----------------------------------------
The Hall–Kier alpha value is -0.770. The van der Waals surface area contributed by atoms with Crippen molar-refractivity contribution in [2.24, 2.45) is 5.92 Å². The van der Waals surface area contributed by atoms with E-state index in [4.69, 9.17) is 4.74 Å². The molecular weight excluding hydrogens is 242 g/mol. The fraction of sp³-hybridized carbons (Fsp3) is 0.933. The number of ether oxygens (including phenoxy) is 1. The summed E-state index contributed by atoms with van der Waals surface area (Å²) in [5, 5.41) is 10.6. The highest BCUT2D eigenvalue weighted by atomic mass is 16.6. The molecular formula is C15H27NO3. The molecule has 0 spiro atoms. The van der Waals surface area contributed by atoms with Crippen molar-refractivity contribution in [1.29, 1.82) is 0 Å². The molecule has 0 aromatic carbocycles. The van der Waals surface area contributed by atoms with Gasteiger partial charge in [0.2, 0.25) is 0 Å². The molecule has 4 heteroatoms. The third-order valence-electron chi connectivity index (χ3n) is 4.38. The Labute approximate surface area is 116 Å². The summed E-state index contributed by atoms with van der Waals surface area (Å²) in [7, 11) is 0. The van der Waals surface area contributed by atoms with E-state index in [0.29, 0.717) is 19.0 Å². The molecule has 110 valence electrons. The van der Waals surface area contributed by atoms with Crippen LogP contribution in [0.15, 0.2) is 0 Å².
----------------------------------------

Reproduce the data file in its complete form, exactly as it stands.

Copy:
The Hall–Kier alpha value is -0.770. The van der Waals surface area contributed by atoms with Crippen molar-refractivity contribution in [2.24, 2.45) is 5.92 Å². The van der Waals surface area contributed by atoms with E-state index in [4.69, 9.17) is 4.74 Å². The molecular weight excluding hydrogens is 242 g/mol. The fraction of sp³-hybridized carbons (Fsp3) is 0.933. The number of ether oxygens (including phenoxy) is 1. The summed E-state index contributed by atoms with van der Waals surface area (Å²) in [5, 5.41) is 10.6. The highest BCUT2D eigenvalue weighted by atomic mass is 16.6. The molecular formula is C15H27NO3. The molecule has 0 spiro atoms. The van der Waals surface area contributed by atoms with Crippen molar-refractivity contribution in [1.29, 1.82) is 0 Å². The molecule has 0 aromatic carbocycles. The van der Waals surface area contributed by atoms with Gasteiger partial charge in [0.2, 0.25) is 0 Å². The molecule has 4 heteroatoms. The third-order valence-electron chi connectivity index (χ3n) is 4.38. The Labute approximate surface area is 116 Å². The summed E-state index contributed by atoms with van der Waals surface area (Å²) in [7, 11) is 0. The van der Waals surface area contributed by atoms with E-state index in [0.29, 0.717) is 19.0 Å². The molecule has 110 valence electrons. The van der Waals surface area contributed by atoms with Crippen LogP contribution in [0.15, 0.2) is 0 Å².